All-in-one deployable packages
Customers can update the software in their environments by applying software deployable packages. These packages can originate from the customers themselves in the form of customizations. They can also be provided by partners and independent software vendors (ISVs). Microsoft recommends that customers combine all these various packages into a single package before they apply them to an environment. For customers who have self-service environments, this approach is a hard requirement.
This topic outlines the best practices for creating and managing an all-in-one deployable package.
- The enforcement of all-in-one packages will be done in phases. Request to extend the support for deployable packages that are not all-in-one deployable packages will end October 31, 2020. The extension approval will be subject to valid justification.
- If a payment connector is currently deployed in your environment, you will have to create a payment connector package and include it in the all-in-one deployable package.
- If you currently use Microsoft Dynamics 365 Commerce functionality for the retail point of sale, you will also have to synchronize self-service installers.
What is an all-in-one deployable package?
An all-in-one deployable is a software deployable package that contains all the models and binaries that you currently have in an environment. Think of it as a single package that represents all the non-Microsoft software in an environment.
For example, you have two environments: SandboxTest and SandboxPreProd.
If your software deployable package contains CustomizationA, CustomizationB, and ISV1, it's a fully deployable package for the SandboxTest environment. This is because it exactly matches the model list. It's also a fully deployable package for the SandboxPreProd environment because it has all the models that are installed, plus CustomizationB.
However, if your software deployable package contains only CustomizationA, it isn't fully deployable for either environment. The package is missing some of the models that are already installed.
How do I create an all-in-one deployable package?
There are two primary methods for creating an all-in-one deployable package:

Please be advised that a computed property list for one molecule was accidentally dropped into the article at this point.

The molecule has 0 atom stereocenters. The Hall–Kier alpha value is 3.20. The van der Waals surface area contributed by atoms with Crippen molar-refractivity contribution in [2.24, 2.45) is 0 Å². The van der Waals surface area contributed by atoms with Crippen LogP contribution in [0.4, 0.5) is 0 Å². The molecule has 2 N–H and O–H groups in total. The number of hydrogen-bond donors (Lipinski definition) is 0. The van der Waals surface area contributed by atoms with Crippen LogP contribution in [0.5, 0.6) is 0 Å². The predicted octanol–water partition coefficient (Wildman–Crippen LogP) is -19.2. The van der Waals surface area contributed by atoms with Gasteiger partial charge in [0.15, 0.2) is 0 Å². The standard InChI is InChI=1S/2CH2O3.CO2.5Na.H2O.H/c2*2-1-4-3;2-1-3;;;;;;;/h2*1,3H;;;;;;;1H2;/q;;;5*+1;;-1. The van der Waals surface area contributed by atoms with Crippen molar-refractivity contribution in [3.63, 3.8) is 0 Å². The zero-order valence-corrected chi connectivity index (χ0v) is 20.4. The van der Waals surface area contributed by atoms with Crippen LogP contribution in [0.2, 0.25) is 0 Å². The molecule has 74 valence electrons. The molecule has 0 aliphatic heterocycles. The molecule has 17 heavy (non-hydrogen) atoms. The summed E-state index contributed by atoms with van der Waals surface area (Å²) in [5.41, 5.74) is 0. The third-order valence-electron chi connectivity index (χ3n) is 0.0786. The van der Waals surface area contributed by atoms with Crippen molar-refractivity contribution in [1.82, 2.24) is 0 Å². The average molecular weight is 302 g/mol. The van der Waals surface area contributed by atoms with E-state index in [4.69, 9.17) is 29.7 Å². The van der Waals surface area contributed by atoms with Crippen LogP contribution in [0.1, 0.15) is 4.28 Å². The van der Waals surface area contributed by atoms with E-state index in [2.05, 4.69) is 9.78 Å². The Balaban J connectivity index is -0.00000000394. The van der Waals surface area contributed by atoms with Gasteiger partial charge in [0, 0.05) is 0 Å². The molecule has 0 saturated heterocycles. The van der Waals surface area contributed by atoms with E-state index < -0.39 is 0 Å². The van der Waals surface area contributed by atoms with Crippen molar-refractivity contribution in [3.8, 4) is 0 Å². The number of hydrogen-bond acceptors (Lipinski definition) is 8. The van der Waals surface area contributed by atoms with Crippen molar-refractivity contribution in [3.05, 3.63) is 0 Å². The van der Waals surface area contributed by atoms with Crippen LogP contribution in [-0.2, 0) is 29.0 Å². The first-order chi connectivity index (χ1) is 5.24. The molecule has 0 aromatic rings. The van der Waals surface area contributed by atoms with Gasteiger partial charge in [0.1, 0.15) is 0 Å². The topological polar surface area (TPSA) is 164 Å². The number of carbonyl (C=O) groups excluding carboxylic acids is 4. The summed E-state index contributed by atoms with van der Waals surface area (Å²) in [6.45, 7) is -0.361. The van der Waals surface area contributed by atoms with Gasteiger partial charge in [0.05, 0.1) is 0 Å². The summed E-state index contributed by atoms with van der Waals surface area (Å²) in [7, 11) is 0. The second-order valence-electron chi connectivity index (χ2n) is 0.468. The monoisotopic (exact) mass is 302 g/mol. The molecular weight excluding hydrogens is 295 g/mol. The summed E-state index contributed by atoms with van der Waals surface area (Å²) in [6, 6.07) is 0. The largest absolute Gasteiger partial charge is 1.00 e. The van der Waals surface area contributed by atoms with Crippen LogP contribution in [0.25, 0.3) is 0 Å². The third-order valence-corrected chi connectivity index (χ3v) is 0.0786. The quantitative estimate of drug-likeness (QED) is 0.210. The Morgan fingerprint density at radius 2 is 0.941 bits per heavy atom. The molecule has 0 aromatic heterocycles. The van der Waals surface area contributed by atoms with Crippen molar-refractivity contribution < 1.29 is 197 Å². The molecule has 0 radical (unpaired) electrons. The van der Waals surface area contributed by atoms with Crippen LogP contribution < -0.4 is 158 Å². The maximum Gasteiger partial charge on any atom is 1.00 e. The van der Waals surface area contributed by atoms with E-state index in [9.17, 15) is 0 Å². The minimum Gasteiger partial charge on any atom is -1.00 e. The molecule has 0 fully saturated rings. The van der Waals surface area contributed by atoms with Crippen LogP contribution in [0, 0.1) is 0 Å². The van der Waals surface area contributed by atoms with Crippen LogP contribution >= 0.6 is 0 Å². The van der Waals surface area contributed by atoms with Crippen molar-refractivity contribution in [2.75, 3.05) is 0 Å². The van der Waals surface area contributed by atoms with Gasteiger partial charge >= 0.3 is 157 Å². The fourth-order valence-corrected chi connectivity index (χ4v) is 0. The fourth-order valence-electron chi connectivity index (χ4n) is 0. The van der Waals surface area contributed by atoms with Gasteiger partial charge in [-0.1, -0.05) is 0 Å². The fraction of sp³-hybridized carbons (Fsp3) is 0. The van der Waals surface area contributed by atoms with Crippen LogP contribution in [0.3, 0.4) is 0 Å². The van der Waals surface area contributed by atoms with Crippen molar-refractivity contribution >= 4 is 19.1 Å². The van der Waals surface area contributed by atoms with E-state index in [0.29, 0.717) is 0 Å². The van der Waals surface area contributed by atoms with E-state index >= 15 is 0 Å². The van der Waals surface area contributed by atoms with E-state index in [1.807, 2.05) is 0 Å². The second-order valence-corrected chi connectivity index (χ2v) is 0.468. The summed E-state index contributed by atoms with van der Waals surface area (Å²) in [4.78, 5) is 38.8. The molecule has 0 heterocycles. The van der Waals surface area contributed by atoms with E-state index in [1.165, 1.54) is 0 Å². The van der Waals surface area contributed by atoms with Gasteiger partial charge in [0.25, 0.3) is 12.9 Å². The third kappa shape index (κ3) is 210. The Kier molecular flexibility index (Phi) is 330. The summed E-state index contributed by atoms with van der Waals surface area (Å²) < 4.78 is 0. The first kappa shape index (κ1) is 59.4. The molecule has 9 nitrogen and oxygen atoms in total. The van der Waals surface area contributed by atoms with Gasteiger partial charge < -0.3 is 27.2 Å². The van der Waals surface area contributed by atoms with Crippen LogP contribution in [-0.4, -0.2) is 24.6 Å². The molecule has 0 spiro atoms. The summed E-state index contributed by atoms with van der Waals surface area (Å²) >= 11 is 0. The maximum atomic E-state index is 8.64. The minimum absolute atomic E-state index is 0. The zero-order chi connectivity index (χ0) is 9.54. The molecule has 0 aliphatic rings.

- If you're using the continuous integration/continuous deployment model, you're already creating all-in-one deployable packages.
- If you don't have a build environment, you can create a package in Microsoft Visual Studio. For more information, see Create deployable packages of models.
What if my ISV packages don't contain source code?
ISVs can choose whether to share their source code with you. If they don't share it, they will provide a binary-only package. This package can easily be managed into an all-in-one deployable package. For instructions, see Manage third-party models and runtime packages by using source control.
How can I deploy ISV licenses?
ISVs can send license deployable packages to provide or update a license. However, for self-service environments licenses should also be included in an all-in-one deployable package. You can add a task to your build or release pipelines to add any licenses you have to a deployable package. For more information, see Add license files to a deployable package in Azure Pipelines.
Why are these packages important?
The best practice of using fully deployable packages helps reduce the complexity and number of packages that are applied to a given environment. In some circumstances, installation of different packages can change the behavior of your environment. For example, if you install ModelA and then ModelB instead of ModelB and then ModelA.
In addition, this approach is a hard requirement for self-service environments. This is because those environments use containerization technology and build a brand-new environment every time that you apply a package. If you apply ModelA today and then apply only ModelB tomorrow, you will effectively uninstall ModelA.